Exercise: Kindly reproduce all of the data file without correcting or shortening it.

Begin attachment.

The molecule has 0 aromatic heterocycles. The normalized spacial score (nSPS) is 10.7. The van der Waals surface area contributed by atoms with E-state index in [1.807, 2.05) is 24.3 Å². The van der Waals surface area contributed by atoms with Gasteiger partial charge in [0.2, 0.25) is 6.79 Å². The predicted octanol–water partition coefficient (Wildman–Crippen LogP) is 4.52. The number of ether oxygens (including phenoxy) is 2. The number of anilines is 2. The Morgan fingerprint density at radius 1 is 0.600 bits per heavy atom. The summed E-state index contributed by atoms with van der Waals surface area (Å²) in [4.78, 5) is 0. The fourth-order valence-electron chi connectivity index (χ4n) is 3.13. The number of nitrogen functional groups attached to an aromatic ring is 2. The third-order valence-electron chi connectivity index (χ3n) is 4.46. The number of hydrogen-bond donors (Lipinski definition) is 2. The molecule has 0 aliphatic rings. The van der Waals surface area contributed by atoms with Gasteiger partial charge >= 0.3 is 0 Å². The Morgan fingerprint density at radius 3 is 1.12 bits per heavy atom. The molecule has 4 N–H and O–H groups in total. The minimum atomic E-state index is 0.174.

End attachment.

The molecule has 0 aromatic heterocycles. The normalized spacial score (nSPS) is 10.7. The van der Waals surface area contributed by atoms with E-state index in [1.807, 2.05) is 24.3 Å². The van der Waals surface area contributed by atoms with Gasteiger partial charge in [0.2, 0.25) is 6.79 Å². The predicted octanol–water partition coefficient (Wildman–Crippen LogP) is 4.52. The number of ether oxygens (including phenoxy) is 2. The number of anilines is 2. The Morgan fingerprint density at radius 1 is 0.600 bits per heavy atom. The summed E-state index contributed by atoms with van der Waals surface area (Å²) in [4.78, 5) is 0. The fourth-order valence-electron chi connectivity index (χ4n) is 3.13. The number of nitrogen functional groups attached to an aromatic ring is 2. The third-order valence-electron chi connectivity index (χ3n) is 4.46. The number of hydrogen-bond donors (Lipinski definition) is 2. The molecule has 0 aliphatic rings. The van der Waals surface area contributed by atoms with Gasteiger partial charge >= 0.3 is 0 Å². The Morgan fingerprint density at radius 3 is 1.12 bits per heavy atom. The molecule has 4 N–H and O–H groups in total. The minimum atomic E-state index is 0.174.